Yageo valued at $1.6bn in KKR buy-out offer

Kohlberg Kravis Roberts and the chairman of Taiwan’s Yageo Corporation have launched a bid to take the electronic components manufacturer private.

The deal, which values Yageo at $1.6bn, comes at a time when technology groups are re-examining supply chains and seeking alternative suppliers after the Japan earthquake.

It is the biggest private equity buy-out in Asia so far this year, according to Thomson Reuters.

It eclipses last month’s $700m purchase of Singapore-based Capital Square by Alpha Investment Partners and NTUC Income.

Yageo, the biggest producer of chip resistors – which control the voltage passing through a chip – by capacity, has Japanese competitors and suppliers, though it said there had been no big shift in orders away from Japan, nor had its business been disrupted by supply chain problems.

“As an alternative to Japanese suppliers we may benefit in the short term but in 3 or 4 months we may have an issue if some of our customers can’t get supplies from the Japanese,” says one person familiar with the matter.

Yageo has been a big beneficiary of outsourcing both from the US and from Japan. Today about 70 to 80 per cent of its products are made in China, while research and development is still largely carried out in Taiwan.

KKR, acting alongside Pierre Chen, who founded Yageo in 1977, have offered to acquire all of Yageo’s Taiwan-listed shares for T$16.10 each, a 14 per cent premium to Yageo’s last closing share price.

Mr Chen and KKR collectively control 34.3 per cent of Yageo’s shares.

After the deal, Mr Chen will hold a 55 per cent stake while KKR will take the remainder.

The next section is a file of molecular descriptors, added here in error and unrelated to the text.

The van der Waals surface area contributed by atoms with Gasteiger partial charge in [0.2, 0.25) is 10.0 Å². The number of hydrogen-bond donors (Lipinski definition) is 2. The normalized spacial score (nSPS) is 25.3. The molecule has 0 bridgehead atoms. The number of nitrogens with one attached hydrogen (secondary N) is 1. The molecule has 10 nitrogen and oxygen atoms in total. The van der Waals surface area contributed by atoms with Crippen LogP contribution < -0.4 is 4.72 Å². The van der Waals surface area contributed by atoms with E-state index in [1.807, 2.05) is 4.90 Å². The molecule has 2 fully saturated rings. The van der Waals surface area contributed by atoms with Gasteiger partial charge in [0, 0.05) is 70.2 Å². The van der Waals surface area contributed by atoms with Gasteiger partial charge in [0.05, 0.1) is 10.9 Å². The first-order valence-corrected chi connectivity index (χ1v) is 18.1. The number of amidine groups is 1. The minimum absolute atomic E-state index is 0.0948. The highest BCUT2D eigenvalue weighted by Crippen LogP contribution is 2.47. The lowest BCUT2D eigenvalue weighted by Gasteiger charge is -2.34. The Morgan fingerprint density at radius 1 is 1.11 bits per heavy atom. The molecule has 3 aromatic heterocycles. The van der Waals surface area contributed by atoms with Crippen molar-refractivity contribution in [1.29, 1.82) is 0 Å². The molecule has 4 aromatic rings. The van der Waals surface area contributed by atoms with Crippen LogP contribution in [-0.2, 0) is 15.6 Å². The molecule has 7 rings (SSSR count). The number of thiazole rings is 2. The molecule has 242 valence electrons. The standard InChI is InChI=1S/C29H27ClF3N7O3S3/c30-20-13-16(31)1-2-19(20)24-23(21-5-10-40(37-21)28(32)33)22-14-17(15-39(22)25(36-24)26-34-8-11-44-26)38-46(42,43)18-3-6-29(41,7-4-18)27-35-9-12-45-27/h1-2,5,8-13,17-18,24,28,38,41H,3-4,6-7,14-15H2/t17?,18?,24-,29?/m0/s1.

KKR first invested in Yageo in 2007 with a $228m convertible bond purchase that gave it an effective 15 per cent stake.

Taking the group private will give KKR and Mr Chen flexibility to raise funds and increase research and development investment.

Yageo is a large supplier to manufacturers in Taiwan and mainland China, which account for two-thirds of its sales.

“From a long-term perspective, the new shareholding structure will enable investments in accelerated high-end product development and deeper penetration into western markets,” Mr Chen said.

The company plans to use part of its new capital to expand research in an effort to close the gap with higher-end Japanese makers.

While little known beyond specialised tech circles, Yageo’s products, which belong to a broad category called “passive components”, feature in nearly every type of electronic device from smartphones and laptops to industrial machines.

Yageo dominates the market for chip resistors, where most of its competitors are other Taiwanese companies, with a 25-30 per cent market share. It is also a big player in the so-called multi-layer ceramic capacitors market, where it is third after Japan’s Murata and Semco, a subsidiary of South Korea’s Samsung Group.

MLCC production at Murata and TDK, another Japanese company, suffered no earthquake impact but the companies’ output of some high-end products has been disrupted by planned power outages, said Morgan Stanley in a report.

The passive components market has grown strongly in recent years because of the increasing complexity of digital products. While a regular mobile phone may contain 300-400 passive components, a smartphone has 600-800 such parts.

KKR’s $4bn Asian fund is about 70 per cent invested and was up about 45 per cent last year, making it one of the top performing funds in the region.

UBS advised KKR and Mr Chen on the deal.

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